Skiing The Slippery Modelling Slope

The truth is that I was pigeon-toed. To remedy my abnormality I was prescribed blue suede shoes with a leather strap attaching them at the back so my feet pointed outward. As I hopped around the house every evening and slept in them, my knees ached. I hated sleeping in them, as I could only sleep on my back, and longed to turn over. At some point every night, I kicked them off from agony. When my feet grew, toe holes were cut for me to poke through. Every time they got remotely comfortable, and I use that term loosely, the screws situated at each heel were tightened with precision. I was sure that I had never seen anyone walking like a duck in real life, so why was I doomed to sleep in these suede life-suckers?

To help me out, my parents enrolled me in Verna Williams school of modelling. Her studio was a mirrored runway in the basement that ended in a three way mirror. I was too young to make notes in my binder so Verna made notes of each pivot, with detailed instructions, hoping to improve my gait.

After dinner, my father would open the binder, and read out all the instructions as I walked balancing a book on my head from one end of our basement bungalow to another. One foot in front of the other (sans suedes), pivot, shoulders back, don’t drop the book, turn, walk, chin up, and pose. It felt dutiful and soldier-esque. I think that I have always been self conscious about my walk since I went from Pigeon-toed, to duck-toed, to book balancing, to hip slinging one foot right in front of the other.

In my still pre-teen years, I hit one more modelling school aptly name X-Plosion. By this time, I had full on braces, this time, on my teeth. I learned to swing my hips to “Boogie Woogie Woogie Woogie Dancing Shoes…Keep me dancing all night…” It was a little fast tempo but it was funky. Ever since then, I cannot walk in any mall or lobby or plane without timing each step to the beat of the music. I also learned to count my poses from head to toe and sway side to side to hit all the possible photographic angles. I have no idea what my brace face was doing. I was too busy counting the poses, all 25 of them. You know, showcase the earrings, point at the necklace daintily, the fingers through the hair move, the flip your collar up move. This was followed by the touch the buttons move, cross the arms, cross one arm, hand on the hip, on both hips, on no hips, hands folded, hands behind the back move. Next was the look at your watch move, or look in the distance with a salute move. All the while shifting my weight on the left leg, then the right, like I was skiing a slippery modelling slope. I have to say, it helped me out of some pose blocks when I started my plus size modelling career at 19.

Feet and teeth braces off, I answered an ad in the paper for models size 12 and up. I thought, oh great, I think I can do that. My dad took some good  photos of me in exaggerated leaning poses with way too much makeup and hairspray and I brought them in to my interview with an agency in Toronto. They arranged my first photo shoot at my expense. I paid $600 for yet another course. Professional makeup, lighting, photography and some gentle direction landed me some surprisingly decent photos.

The first “go see” I had was Sears Catalogue. I lied as per agency instructions and told them I was 23 instead of 20. I had my first, awkward photo shoot. I brought my neutral shoes and hose in a grocery bag. I smiled big for that camera.  I threw my head back with imagined confidence and chutzpa. I stood far and wide with hands boldly on my hips. I had to do my own hair and makeup (way too much teasing and poof from hair spray, but it was the 90’s after all).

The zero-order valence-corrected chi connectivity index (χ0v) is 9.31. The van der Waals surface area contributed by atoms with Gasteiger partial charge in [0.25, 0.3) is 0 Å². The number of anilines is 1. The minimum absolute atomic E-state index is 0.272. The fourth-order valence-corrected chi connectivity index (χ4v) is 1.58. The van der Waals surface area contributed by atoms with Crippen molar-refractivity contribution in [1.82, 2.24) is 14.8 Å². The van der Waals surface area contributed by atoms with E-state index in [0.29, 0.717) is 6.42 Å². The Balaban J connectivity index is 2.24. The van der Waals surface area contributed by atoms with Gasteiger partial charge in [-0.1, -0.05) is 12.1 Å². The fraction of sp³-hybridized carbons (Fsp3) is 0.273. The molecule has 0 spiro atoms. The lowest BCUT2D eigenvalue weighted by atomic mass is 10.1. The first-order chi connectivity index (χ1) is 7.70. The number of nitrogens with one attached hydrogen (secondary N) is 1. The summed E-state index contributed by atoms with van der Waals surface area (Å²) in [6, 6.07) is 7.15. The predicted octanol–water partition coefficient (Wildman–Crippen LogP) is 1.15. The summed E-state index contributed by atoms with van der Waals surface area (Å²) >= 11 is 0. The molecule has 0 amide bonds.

The next week, the entire photo crew walked into Swiss Chalet restaurant while I was waitressing. There I was in my puffy swiss blouse, red-bibbed apron, spice nylons and white deck shoes. I took great pains to avoid their section at all costs, hiding my face, slipping off to the kitchen, back towards them at all times. They greeted me on the way out at the cashier bar, by name. I was mortified. But then, they smiled warmly and said, “By the way, Sears like you.” My face was flushed with embarrassment. Later I learned that most models do have jobs outside of modelling, often in the restaurant business and I did not have to pretend that I am making ends meet simply from my illustrious modelling career, and particularly, after one photo shoot with Sears Department Stores.

But every time I hear the Michael Bolton sing “put on my blue suede shoes and I…I boarded the plane….” I think of how far I’ve come. From wearing torturous blue-suede shoes with horrible screws to keep my knees from venturing inward…to walking the basement balancing a book on my head…to starting a plus size modelling career at 19 in Toronto… segwaying into an airline career 8 years later, where I board a plane numerous times per month. I am not sure they correct “pigeon toed” children the same way these days. I have often seen models on the red carpet posing as such to show off their figures. But in my song, the blue suede shoes are a bittersweet memory. And if that is what it took to get me from there to here, then, I am very grateful for walking that path. For that is what it took for me to get from there, to here.

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Categories: Modelling-Every Picture Tells a story, The Truth About Plus Size Modelling

Author:Stylish Stewy/Ask A Flight Attendant

A former plus size model and flight attendant reflects on an inner journey on this earth worth exploring.

Catwalk to Runway

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